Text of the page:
Sam left his native country 25 years ago. He’s now a proud American citizen — as are his 5 children, all of whom were born here. But he’s never forgotten that war-torn nation.

His long list of friends include Westport residents, local businesses, even St. Luke Church. Sister Maureen and the entire staff has been particularly strong supporters of Sam’s Syrian relief efforts.

“From the first day, I loved my customers,” Sam says. “They are part of my family now. They know about my life, and I know about theirs. We chat all the time. I will miss them, big time.”

As customers hear that Sam’s Mobil Self-Serve is closing, they’re shattered. Today and tomorrow they’ll fill his small but well-stocked mini-mart, and say thanks.

“I see their tears and concern for me,” Sam says. “That’s very special.”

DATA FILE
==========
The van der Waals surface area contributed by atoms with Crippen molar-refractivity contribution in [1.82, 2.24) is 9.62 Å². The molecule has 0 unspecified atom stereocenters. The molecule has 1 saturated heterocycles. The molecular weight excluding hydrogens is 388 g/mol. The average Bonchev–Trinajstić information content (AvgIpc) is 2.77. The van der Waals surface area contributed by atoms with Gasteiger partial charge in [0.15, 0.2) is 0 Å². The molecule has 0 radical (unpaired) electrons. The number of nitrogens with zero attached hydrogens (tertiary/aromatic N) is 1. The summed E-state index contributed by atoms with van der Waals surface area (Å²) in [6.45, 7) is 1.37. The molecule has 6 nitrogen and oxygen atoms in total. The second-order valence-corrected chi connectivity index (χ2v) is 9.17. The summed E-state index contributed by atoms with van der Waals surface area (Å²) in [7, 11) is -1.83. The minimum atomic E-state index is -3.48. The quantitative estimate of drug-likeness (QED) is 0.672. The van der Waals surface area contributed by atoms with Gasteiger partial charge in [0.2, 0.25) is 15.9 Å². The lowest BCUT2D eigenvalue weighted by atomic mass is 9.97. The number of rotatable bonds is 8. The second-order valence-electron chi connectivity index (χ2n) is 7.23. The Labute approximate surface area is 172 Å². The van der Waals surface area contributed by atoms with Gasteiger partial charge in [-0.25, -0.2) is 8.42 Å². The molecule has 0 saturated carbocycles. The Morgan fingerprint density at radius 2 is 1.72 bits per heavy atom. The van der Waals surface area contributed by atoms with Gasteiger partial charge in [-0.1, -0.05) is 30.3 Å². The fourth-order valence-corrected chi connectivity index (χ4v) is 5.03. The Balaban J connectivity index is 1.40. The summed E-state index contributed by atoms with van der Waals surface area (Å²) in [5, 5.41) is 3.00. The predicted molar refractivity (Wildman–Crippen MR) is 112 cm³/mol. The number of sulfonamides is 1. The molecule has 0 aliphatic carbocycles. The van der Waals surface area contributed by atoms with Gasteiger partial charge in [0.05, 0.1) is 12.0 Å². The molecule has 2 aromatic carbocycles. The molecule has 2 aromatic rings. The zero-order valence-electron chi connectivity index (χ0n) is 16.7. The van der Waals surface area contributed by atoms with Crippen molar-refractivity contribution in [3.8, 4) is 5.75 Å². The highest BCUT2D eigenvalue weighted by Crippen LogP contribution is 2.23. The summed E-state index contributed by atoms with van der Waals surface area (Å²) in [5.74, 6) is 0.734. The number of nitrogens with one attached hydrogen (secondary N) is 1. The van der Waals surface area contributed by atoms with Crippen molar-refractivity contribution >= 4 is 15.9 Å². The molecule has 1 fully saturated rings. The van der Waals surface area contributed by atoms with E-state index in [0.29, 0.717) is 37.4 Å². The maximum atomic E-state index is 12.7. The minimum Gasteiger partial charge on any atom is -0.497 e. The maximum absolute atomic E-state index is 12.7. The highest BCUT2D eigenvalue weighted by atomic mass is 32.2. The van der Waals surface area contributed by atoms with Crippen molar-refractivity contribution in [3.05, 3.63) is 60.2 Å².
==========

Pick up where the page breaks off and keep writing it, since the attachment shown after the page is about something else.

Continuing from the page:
He promises to keep in touch with his customers — er, friends. He knows they’ll do the same.

Yet life on that stretch of the Post Road will never be quite the same.

 

All That Jazz

For over 3 years, “Jazz Rabbi” Greg Wall and his cohorts have created a thriving community.

Every Thursday night, they’ve played at a local restaurant.

But — according to an email sent to fellow musicians and fans — a “deteriorating environment for both the audience and the artists” is causing the Jazz Society of Fairfield County to seek a new home.

The goal is to ensure that “live, world class jazz music remains a key part of our area’s cultural life.”

Greg Wall, the Jazz Rabbi.

This week, the Jazz Rabbi invited everyone to his “other pulpit” — Beit Chaverim Synagogue — for top-notch music, food (this week, sushi), drink and good cheer.

The Jazz Society does more than play. In just 3 years they’ve raised funds to buy the famous Steinway piano from the historic Village Gate Jazz Club in New York. They’ve gotten not-for-profit status, conducted workshops for local students, and produced a benefit concert for Bridgeport’s Neighborhood Studios at the Bijou Theater.

Meanwhile — until an appropriate venue emerges — the musicians are looking for hosts for Thursday night house parties. If interested, email jazzrabbi@gmail.com.